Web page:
The Concept of Autonomy is an Absolute Fallacy: Dr. Fai

Granada, Spain, December 29, 2009. “The concept of autonomy or self rule for Kashmir is an absolute fallacy. Here one has to rely on a provision of the Indian Constitution. All Constitutions of the world are subject to amendments and Indian Constitution is no exception. If not now, in the foreseeable future, the Indian legislature can delete this provision in the Constitution and the move will not even need a debate in the Parliament,” said Dr. Ghulam Nabi Fai, Executive Director, Kashmiri American Council/Kashmir Center at Alhambra Hotel, Granada, Spain.

Dr. Fai said that other ideal non-existent solution is the concept to convert the existing cease-fire line into a permanent International boundary, as Dr. Manmohan Singh, the Prime Minister of India says ‘not to redraw the border’. “One cannot imagine a better formula for sowing a minefield in South Asia that will lead them to a nuclear disaster,” Fai added. Also, Kashmiris wish to emphasize that their land is not a real estate which can be parceled out between two disputants but the home of a nation with a history far more compact and coherent than India’s and far longer than Pakistan’s. No settlement of their status will hold unless it is explicitly based on the principles of self-determination and erases the so-called line of control, which is in reality the line of conflict.

The Executive Director emphasized that his opinion was confirmed by a poll conducted jointly by major news outlets on Aug 12, 2007: CNN-IBN and Hindustan Times in India and Dawn and News in Pakistan. A majority of those polled in Kashmir Valley (87% to be precise) preferred (Azadi) freedom from occupation. Fai added that the poll was consistent with another poll that was conducted on November 5, 2004 by the Monthly Outlook, when 78 percent demanded Azadi. Dr. Fai clarified that Azadi means both the rejection of concept of autonomy and rejection of line of control into an international border.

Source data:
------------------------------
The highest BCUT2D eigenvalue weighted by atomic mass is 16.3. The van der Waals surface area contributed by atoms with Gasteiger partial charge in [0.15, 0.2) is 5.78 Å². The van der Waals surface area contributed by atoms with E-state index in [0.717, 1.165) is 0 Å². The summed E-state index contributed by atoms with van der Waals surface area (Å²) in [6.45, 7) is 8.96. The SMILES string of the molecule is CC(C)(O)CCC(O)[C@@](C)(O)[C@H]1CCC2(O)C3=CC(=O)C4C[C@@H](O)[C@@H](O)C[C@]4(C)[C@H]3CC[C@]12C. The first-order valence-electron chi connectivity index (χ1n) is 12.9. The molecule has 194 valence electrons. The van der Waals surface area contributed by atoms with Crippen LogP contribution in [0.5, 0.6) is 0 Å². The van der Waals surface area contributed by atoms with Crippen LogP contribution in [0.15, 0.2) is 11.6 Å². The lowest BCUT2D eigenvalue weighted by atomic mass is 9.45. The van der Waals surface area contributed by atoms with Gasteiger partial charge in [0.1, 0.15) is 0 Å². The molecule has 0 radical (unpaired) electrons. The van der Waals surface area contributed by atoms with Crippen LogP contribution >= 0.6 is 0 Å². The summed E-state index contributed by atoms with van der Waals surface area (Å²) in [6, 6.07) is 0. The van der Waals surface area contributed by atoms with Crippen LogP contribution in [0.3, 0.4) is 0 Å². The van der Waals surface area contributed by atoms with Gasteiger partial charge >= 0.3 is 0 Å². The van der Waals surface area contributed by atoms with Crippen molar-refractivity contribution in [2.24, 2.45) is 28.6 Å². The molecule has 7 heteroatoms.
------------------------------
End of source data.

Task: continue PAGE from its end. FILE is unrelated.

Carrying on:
Dr. Fai stressed that Kashmiris are open to a constitutional dispensation that answers all of India’s legitimate national security and human rights concerns. With regard to the former, they are willing to explore permanent neutrality for Kashmir along the model of the 1955 Austrian State Treaty and a renunciation of war or the threat of force in international affairs along the model of Article 9 of the Japanese Constitution. They are willing to consider abandoning a military force like Costa Rica, Haiti, and Panama. Moreover, they hold no objection to providing community quotas in government offices along the lines of the 1960 Constitution for the Republic of Cyprus to safeguard against invidious discrimination of any religious or ethnic group, i.e., Pandit, Buddhist, Sikh, and Muslim alike.

Dr. Fai reminded that some discerning observers perceive a growing awareness in the Indian middle class that the persistence of the Kashmir problem weakens India by diminishing its stature among the great powers. Ms. Arundhati Roy, an Indian thinker wrote in the Daily Guardian, London on August 22, 2008, “After 18 years of administering a military occupation, the Indian government’s worst nightmare has come true. Having declared that the militant movement has been crushed, it is now faced with a non-violent mass protest.” Mr. Gautum Navlakha, of Economic and Political Weekly, New Delhi said, “Long and short of it is that Indian state has become its own worst enemy. There is no point blaming Pakistan, fundamentalists, human rights activists and the usual alibis used by the Indian state. It is time to acknowledge that ‘national security’ paranoia cannot hide the reality that Muslims of Jammu & Kashmir have no confidence in the Indian state.”

Therefore, Dr. Fai suggested that there is but one fair, just, legal, and moral solution to Kashmir: The employment of peaceful means to bring about a self-determination with the inclusion of the genuine leadership of Kashmiris as an equal partner in all negotiations with the Governments of India and Pakistan; and the mediation of a person of commanding international stature, like Bishop Desmond Tutu, to be appointed by the United Nations.

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